Yesterday, scientists at the Dana-Farber Cancer Institute in Massachusetts made a novel connection between drinking coffee and reduced risk of returning colon cancer.
Almost 1,000 patients were involved in the study, and all had received chemotherapy treatment for stage III colon cancer. To reduce bias, scientists involved in the study questioned the patients on their coffee-drinking habits during chemotherapy and again a year later, when they recorded which patients had remained cancer-free and which had not.
In general, coffee-drinkers were at a “lower risk of the cancer coming back and a significantly greater survival and chance of a cure,” lead researcher Charles Fuchs reported. The best results came from individuals who claimed to drink four or more cups of coffee per day. Those who drank only two or three cups had less significant benefits, and those drinking one or less had almost no protection from cancer return associated with them.
According to the study, four or more cups of coffee contain about 460 milligrams of caffeine. The researchers were quick to specify that the potential benefits came strictly from the caffeine as opposed to other components of coffee. Although Fuchs says the patients receiving treatment for stage III colon cancer have a 35% chance of the cancer recurring, he does not recommend colon cancer patients who do not drink coffee to begin the habit in order to ward off cancer recurrence.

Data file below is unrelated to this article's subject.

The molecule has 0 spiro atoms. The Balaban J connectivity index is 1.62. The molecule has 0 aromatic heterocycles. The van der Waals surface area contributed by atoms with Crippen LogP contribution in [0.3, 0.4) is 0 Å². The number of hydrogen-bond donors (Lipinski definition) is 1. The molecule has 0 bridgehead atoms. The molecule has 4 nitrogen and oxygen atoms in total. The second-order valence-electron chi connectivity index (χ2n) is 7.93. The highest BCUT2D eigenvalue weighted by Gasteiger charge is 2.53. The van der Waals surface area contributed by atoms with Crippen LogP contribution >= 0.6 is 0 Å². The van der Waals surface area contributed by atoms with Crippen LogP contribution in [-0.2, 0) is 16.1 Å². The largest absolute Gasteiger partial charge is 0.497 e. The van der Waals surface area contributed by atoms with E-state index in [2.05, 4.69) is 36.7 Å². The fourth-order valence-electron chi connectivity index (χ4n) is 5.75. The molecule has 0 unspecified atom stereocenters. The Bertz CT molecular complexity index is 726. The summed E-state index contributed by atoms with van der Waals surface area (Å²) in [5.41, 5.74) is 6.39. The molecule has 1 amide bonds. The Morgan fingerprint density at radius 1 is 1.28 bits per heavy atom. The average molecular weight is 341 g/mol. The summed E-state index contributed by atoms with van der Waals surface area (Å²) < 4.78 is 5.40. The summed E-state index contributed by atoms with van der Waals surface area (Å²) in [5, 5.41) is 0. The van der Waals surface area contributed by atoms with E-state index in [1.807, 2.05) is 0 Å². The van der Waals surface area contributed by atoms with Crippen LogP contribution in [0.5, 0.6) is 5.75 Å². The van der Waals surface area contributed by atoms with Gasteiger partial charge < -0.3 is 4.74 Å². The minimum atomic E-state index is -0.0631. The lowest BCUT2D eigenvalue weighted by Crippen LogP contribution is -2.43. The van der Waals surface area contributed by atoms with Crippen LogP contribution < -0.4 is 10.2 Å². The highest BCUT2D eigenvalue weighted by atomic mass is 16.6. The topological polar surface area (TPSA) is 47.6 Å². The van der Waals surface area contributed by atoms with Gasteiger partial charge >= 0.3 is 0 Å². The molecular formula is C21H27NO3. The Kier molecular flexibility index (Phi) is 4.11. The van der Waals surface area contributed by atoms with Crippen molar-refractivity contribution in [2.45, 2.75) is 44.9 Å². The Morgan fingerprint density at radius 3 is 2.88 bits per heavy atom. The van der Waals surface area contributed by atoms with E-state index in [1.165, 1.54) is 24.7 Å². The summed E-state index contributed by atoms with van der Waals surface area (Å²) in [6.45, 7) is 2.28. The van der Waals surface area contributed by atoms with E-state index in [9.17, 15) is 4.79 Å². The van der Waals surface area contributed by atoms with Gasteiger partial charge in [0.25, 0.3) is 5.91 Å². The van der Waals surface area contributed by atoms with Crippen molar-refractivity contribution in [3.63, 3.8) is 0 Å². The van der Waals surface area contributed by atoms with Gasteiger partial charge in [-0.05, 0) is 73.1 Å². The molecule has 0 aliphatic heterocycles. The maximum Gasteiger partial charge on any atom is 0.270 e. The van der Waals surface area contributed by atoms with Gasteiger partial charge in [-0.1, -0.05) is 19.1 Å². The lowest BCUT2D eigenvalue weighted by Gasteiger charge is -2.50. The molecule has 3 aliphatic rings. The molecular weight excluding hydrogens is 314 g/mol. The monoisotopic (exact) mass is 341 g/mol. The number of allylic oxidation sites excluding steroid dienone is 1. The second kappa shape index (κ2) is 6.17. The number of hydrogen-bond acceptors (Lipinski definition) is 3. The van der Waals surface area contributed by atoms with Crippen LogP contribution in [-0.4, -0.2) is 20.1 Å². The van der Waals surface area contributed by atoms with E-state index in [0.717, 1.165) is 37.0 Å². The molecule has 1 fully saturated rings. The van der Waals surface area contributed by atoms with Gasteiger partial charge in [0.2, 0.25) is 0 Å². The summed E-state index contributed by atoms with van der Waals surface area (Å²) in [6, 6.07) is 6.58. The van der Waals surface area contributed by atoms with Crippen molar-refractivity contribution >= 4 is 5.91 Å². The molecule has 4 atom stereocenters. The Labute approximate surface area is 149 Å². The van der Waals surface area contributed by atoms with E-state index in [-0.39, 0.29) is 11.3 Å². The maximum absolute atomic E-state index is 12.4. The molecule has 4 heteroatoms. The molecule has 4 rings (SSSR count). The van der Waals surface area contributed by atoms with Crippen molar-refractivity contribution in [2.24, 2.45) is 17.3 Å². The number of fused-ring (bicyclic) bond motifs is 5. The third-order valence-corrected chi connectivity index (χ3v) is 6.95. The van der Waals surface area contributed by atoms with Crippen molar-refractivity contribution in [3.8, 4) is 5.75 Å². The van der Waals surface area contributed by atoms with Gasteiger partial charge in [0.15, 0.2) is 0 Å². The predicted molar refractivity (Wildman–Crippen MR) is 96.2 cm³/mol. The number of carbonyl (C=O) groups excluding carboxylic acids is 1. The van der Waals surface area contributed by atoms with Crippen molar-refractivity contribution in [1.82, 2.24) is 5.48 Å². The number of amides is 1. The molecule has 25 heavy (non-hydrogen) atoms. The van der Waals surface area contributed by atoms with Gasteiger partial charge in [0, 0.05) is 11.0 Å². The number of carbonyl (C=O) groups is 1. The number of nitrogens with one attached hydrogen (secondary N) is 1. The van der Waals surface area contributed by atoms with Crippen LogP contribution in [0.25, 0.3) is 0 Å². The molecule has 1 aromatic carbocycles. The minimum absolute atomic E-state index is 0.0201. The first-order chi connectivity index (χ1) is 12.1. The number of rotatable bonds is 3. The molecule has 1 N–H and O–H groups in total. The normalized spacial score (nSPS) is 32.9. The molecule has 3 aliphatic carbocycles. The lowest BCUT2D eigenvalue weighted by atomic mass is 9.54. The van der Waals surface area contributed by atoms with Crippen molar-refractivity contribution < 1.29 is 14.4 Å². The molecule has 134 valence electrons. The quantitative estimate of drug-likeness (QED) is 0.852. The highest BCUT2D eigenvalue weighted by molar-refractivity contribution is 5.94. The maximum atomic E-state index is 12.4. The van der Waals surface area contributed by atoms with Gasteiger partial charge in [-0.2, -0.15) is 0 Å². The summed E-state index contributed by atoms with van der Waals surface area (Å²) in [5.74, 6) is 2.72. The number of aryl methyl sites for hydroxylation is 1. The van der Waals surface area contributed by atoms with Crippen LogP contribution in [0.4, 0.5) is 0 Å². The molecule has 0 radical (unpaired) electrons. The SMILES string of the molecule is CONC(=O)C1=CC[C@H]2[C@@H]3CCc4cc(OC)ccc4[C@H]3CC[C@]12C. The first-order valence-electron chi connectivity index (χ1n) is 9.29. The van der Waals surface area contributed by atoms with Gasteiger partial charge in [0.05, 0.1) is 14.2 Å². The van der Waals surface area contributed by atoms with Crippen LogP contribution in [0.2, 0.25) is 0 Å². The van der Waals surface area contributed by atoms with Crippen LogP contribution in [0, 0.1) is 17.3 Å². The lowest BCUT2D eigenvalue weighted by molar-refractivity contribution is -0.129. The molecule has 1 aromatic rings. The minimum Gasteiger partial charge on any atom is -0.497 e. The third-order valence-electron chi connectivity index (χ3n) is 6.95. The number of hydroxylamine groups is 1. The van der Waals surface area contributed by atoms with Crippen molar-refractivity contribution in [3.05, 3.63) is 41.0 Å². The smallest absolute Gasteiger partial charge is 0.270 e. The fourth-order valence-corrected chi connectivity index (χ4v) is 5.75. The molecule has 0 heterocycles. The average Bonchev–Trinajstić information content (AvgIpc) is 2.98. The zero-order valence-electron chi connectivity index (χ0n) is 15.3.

Fuchs’ hesitance is explained further by cancer researcher Dr. Alfred Neugut in an interview with the New York Times: “Think about it – people who drink a lot of coffee tend to be high stress, high pressure, intense and compulsive.” The Columbia University professor says that “if they have cancer, they’re going to be more obsessive about following all the rules and doing all the things they’re supposed to do. So it may be that coffee itself is playing a physiological role, but it may also be a surrogate marker for you being a compulsive health-conscious good behaver.”
Although some of the details may be fuzzy, there is no denying that this study was the first of its kind, making a connection between coffee drinking and the return of colon cancer after chemotherapy treatments. More studies must be and will be done in order to pinpoint the direct explanation of the correlation found in this study, but it will not be surprising if caffeine proves to be a direct player in cancer health. Currently, caffeine is known to reduce the risk of type 2 diabetes, risk factors of which are also apparent in colon cancer patients.
Fuchs summarizes the present significance of the study’s results like this: “If you’re a coffee drinker and enjoy your coffee, stick with it.”
In the video below, Dr. Josh Axe describes in broader detail the pros and cons of coffee drinking.
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